TT Score



Pinging involves entering small orders to discover hidden book depth followed by a series of order actions designed to force the large order to trade at less desirable prices.

Scoring methodology

To detect potential pinging, TT Score looks for one or more series of small FOK (Fill Or Kill) orders (pings). After identifying a fill for a small quantity FOK order, TT Score looks for a large order on opposite side of market that executes at a worse price than the ping FOK, which is then followed by an even larger execution on the original ping order side to take advantage of the market move.

Score interpretation

At a high level, the risk score for pinging is determined on a sliding scale of 0-100, based on the following factors:

  • The number of pings increases the risk score.
  • Larger sums of order quantities, excluding FOK orders and Place orders, increases the risk score.
  • Higher totals of fill quantities for FOK orders reduces the risk score.

Scorecard metrics

The Scorecard Metrics section measures the following statistics related to pinging:
  • Number of pings: Number of small (or ping) orders in the cluster.
  • Pings Quantity: Size of the ping orders used.
  • Opposite side quantity: Quantity of the order that followed the executed ping order on the opposite side of the market.

Identifying pinging

Use the Cluster Scorecard to get a closer look at the activity that triggered the pinging score, focusing on the audit trail:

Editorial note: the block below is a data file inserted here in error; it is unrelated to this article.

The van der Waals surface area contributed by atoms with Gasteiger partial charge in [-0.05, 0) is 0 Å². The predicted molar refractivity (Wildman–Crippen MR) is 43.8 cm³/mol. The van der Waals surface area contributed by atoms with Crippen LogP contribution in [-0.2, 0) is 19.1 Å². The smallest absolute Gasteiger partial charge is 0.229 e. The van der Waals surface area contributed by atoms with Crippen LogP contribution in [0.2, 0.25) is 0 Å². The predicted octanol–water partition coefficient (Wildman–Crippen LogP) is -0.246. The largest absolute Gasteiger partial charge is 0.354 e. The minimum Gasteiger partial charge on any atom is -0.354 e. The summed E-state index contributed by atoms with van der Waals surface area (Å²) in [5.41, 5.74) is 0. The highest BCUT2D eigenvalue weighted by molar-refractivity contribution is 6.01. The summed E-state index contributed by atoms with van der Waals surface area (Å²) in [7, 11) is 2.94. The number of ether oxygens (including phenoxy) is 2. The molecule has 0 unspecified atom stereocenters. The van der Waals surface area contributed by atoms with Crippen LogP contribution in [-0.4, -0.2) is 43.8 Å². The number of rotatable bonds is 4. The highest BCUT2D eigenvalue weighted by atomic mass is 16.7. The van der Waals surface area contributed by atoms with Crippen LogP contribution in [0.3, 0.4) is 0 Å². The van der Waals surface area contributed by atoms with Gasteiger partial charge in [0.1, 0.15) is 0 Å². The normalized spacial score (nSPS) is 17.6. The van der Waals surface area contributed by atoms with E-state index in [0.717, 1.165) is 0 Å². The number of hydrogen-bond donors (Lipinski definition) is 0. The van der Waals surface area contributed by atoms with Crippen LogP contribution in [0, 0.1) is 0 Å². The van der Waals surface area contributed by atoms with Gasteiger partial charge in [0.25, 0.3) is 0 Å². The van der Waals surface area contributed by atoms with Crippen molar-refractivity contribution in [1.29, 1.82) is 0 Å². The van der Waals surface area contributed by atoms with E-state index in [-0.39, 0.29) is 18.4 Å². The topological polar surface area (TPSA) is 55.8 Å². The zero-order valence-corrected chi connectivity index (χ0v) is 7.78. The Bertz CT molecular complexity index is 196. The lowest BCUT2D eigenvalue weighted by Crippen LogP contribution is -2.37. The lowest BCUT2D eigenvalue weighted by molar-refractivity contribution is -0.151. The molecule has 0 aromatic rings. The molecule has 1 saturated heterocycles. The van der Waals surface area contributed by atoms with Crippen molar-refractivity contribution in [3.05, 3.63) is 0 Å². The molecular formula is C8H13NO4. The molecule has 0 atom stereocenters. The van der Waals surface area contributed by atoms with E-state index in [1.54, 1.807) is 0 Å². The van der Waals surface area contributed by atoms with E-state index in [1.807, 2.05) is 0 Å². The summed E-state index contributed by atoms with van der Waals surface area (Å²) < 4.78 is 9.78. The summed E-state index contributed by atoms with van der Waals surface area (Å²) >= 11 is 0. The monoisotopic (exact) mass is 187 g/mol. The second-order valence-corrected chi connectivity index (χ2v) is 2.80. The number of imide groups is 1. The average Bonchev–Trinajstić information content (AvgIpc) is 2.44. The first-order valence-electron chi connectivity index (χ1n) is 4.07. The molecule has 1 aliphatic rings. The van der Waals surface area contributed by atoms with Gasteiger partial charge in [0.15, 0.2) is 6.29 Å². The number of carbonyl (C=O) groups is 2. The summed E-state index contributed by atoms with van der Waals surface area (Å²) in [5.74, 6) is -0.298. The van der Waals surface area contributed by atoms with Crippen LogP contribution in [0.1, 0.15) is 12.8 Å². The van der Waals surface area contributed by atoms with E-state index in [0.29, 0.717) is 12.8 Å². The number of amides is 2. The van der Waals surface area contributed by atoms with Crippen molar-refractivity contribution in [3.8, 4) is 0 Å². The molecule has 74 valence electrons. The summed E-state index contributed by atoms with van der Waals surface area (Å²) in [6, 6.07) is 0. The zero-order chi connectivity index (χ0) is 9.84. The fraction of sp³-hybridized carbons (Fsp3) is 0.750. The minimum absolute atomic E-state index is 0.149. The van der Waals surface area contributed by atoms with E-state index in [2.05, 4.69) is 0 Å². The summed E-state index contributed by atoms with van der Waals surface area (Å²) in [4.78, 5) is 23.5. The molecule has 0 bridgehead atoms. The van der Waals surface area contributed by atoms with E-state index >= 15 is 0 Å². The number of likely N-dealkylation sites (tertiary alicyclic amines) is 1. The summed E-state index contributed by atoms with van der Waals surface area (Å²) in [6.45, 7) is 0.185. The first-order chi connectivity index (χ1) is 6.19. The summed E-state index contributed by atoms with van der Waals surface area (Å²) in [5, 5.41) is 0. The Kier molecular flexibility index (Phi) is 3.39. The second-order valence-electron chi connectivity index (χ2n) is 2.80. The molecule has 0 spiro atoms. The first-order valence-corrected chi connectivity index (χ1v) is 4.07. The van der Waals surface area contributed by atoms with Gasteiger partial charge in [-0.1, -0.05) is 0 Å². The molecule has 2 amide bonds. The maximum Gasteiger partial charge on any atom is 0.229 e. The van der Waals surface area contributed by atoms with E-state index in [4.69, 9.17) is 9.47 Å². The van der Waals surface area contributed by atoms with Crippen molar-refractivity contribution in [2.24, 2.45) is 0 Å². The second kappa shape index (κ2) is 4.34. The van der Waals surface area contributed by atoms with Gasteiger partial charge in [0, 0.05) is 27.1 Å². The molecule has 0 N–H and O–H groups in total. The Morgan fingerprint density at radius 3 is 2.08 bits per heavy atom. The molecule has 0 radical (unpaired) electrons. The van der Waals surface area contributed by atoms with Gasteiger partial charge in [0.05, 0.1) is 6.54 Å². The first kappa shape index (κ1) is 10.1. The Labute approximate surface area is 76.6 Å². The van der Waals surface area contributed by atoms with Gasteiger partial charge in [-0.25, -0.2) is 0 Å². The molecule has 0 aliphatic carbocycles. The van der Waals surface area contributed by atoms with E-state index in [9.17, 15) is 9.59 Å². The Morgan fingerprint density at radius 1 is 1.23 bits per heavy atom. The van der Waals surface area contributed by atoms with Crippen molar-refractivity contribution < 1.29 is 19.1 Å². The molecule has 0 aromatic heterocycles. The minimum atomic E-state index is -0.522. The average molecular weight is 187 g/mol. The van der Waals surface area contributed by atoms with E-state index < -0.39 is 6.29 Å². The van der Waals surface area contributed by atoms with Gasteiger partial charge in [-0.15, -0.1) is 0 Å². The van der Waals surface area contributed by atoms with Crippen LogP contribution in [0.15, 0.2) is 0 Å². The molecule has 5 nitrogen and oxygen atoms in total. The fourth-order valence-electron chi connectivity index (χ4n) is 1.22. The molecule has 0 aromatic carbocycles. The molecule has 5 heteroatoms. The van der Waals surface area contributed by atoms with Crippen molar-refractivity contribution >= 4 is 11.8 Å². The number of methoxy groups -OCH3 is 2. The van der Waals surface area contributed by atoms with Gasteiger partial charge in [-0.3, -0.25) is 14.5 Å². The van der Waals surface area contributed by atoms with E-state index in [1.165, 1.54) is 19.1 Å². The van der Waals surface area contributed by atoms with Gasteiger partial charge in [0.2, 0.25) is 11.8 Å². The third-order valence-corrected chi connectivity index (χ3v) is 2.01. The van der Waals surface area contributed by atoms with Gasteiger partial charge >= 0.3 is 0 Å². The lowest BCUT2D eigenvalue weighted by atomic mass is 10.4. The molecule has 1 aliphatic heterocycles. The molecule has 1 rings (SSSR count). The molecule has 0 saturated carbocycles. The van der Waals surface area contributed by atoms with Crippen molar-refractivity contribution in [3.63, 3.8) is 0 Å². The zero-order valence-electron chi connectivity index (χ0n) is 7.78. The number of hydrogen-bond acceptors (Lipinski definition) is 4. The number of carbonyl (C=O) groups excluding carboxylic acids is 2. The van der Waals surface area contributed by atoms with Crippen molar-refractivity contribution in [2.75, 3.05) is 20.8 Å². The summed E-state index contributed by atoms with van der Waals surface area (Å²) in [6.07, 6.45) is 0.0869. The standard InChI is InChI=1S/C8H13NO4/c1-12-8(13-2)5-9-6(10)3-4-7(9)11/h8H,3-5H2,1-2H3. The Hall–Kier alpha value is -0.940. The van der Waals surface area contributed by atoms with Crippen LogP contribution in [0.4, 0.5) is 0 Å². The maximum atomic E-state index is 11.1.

• Review the audit trail for the creation of a series of small new orders at various price levels followed by almost immediately by cancel events.
  • Look for a change in trader behavior once the small orders begin to fill immediately after order entry. Specifically, look for larger aggressively priced orders being entered on the opposite side of the market (as the small orders) as soon as the small orders get filled. The use of a hyper-marketable limit order or a market order could be indicative of aggressive orders.
  • Look in the audit trail to see if that aggressive order was filled and was followed by an even larger order on the same side of the market as the original small orders were placed.
  • Compare the fill price of the final large order to that of the fill of the last small ping order. If the final large order filled at a better price than the original small ping orders, then it is more likely that an abusive pinging occurred.